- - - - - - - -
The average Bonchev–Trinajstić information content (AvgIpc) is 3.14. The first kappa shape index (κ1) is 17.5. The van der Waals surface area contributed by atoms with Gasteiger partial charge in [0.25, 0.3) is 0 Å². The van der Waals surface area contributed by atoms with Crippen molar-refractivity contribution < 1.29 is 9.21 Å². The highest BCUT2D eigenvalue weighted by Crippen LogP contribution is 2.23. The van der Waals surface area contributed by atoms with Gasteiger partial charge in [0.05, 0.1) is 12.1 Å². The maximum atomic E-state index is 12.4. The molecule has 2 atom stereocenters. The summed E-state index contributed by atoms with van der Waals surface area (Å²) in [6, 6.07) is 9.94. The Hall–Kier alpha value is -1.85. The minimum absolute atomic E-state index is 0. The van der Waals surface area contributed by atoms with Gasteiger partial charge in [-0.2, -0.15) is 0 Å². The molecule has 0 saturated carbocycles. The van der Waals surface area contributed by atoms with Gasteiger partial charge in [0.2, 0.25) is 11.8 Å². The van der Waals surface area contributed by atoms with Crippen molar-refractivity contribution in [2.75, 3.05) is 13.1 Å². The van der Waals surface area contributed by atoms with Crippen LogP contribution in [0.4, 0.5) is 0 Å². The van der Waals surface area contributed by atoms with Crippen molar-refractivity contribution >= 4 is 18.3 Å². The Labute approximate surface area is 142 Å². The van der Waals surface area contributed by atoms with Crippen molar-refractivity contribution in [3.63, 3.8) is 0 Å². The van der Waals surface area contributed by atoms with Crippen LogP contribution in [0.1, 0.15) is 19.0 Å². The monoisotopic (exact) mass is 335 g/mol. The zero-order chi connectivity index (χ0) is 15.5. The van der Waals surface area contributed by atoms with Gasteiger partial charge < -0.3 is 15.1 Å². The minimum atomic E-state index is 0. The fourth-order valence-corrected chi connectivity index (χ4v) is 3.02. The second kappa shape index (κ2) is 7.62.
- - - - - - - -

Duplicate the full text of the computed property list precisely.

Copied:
The average Bonchev–Trinajstić information content (AvgIpc) is 3.14. The first kappa shape index (κ1) is 17.5. The van der Waals surface area contributed by atoms with Gasteiger partial charge in [0.25, 0.3) is 0 Å². The van der Waals surface area contributed by atoms with Crippen molar-refractivity contribution < 1.29 is 9.21 Å². The highest BCUT2D eigenvalue weighted by Crippen LogP contribution is 2.23. The van der Waals surface area contributed by atoms with Gasteiger partial charge in [0.05, 0.1) is 12.1 Å². The maximum atomic E-state index is 12.4. The molecule has 2 atom stereocenters. The summed E-state index contributed by atoms with van der Waals surface area (Å²) in [6, 6.07) is 9.94. The Hall–Kier alpha value is -1.85. The minimum absolute atomic E-state index is 0. The van der Waals surface area contributed by atoms with Gasteiger partial charge in [-0.2, -0.15) is 0 Å². The molecule has 0 saturated carbocycles. The van der Waals surface area contributed by atoms with Gasteiger partial charge in [0.2, 0.25) is 11.8 Å². The van der Waals surface area contributed by atoms with Crippen molar-refractivity contribution in [2.75, 3.05) is 13.1 Å². The van der Waals surface area contributed by atoms with Crippen LogP contribution in [0.4, 0.5) is 0 Å². The van der Waals surface area contributed by atoms with Crippen molar-refractivity contribution >= 4 is 18.3 Å². The Labute approximate surface area is 142 Å². The van der Waals surface area contributed by atoms with Crippen molar-refractivity contribution in [3.63, 3.8) is 0 Å². The van der Waals surface area contributed by atoms with Crippen LogP contribution in [0.1, 0.15) is 19.0 Å². The monoisotopic (exact) mass is 335 g/mol. The zero-order chi connectivity index (χ0) is 15.5. The van der Waals surface area contributed by atoms with Gasteiger partial charge < -0.3 is 15.1 Å². The minimum atomic E-state index is 0. The fourth-order valence-corrected chi connectivity index (χ4v) is 3.02. The second kappa shape index (κ2) is 7.62.